Mylar painting

Cat Woman

There are no more Monday Muse Group sessions until September, but this Muse-ing is a habit which continues. I’m going to take this time to redo some of the lessons and explore them further.

So I pulled out a piece of Mylar I had played around with and gotten some interesting blending of colors, and found the beginnings of Cat Woman. After some cutting and pasting and painting, here’s what came of it/her.

catwoman

Cat Woman stares into the mists of time. The days and hours are not relevant, nor the passage of one afternoon. She knows these are all products of a restless mind. She seeks the swirling mists of eons and cares not about presidential fumbling through this calendar year. Her heart is steady, her eyes focused on some ineffable horizon, her ears tuned to earth murmurs others cannot hear. Ancient though she is, still she holds in her fur and bones a newborn’s innocence and wonder.

It’s good to have a Cat Woman in mind. She’s got her priorities straight.

I miss doing the mixed media muse art in the group, but also know that many of you are continuing to explore these inner art realms on your own and remain in companionship with all of us.

The Monday Afternoon Muse Group will resume with a 6-week session September 18-October 23 and registration for this has already started. For more information and to reserve a spot visit my website.

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Painting on Mylar

Bob passed on a long roll of Mylar to me, so I shared it in Muse Group to see what we could do with it. Here’s a couple variations.

It’s shiny stuff! Highly reflective. Look into it and it becomes a fun-house mirror. Paint with acrylics on it and they flow unheeded. Not so easy to photograph, but I had to share the discoveries here anyway. (Meanwhile my husband has started a new series photographing Mylar in stunning ways!)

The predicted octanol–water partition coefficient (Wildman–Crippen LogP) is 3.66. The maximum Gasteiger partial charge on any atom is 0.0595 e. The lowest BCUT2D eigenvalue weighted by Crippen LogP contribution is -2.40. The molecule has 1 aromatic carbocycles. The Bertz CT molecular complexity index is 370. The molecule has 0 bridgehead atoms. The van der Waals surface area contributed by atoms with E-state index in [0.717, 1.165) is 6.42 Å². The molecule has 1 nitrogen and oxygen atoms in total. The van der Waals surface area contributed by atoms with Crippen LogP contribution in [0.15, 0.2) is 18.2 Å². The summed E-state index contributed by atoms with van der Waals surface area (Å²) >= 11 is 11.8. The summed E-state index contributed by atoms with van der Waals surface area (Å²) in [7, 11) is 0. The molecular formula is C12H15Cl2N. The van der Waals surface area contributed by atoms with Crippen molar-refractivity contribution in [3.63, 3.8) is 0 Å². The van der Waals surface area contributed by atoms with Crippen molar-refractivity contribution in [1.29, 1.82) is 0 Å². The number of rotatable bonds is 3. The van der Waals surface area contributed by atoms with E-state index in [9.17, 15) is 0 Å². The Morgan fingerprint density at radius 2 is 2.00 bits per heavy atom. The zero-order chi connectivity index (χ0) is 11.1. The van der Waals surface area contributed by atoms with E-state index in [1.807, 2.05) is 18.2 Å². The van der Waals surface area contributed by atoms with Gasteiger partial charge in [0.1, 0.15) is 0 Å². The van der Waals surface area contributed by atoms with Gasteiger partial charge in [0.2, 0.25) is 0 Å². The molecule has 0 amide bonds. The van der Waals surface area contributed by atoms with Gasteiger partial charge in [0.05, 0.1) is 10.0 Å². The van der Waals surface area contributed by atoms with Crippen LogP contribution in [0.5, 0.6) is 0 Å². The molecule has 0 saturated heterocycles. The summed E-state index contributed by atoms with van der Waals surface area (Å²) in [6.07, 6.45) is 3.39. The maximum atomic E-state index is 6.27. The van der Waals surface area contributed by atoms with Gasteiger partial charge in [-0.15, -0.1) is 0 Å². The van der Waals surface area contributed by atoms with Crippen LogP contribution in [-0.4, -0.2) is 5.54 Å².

butterfly

Acrylic on mylar on painted paper with painted plaster medallion

Duck! Put your head down!  The slings are loaded with outrageous fortunes.

You may want to take cover for a while,

But keep an eye open for the next opportunity. The nectar will be waiting.

(But then, maybe it’s a gentle rain of the spring kind, full of golden glints and distant blue skies. Not a time to be blue.)

Painting with acrylics on Mylar, which has a mirror-like surface, is fun! I dripped and squirted fluid acrylic inks and tipped the board and watched them flow and do their own thing. It turned out to be sort of a butterfly shape, so I cut it out, painted a background on paper and collaged it on. The “medallion” was made of plaster of paris, dried and painted to look like a stone. The “slings” and “arrows” are more mylar and a plastic scraper dipped in paint.

mylargrid

Once again, really hard to photograph! But here I folded the Mylar in a grid and dripped the inks on, spritzing with water to get them to flow and settle, coaxing them into spaces where I wanted them. When I glued it onto the paper I left it loose so that the squares would reflect the light in many ways. The students folded the Mylar in different ways to get stunning effects!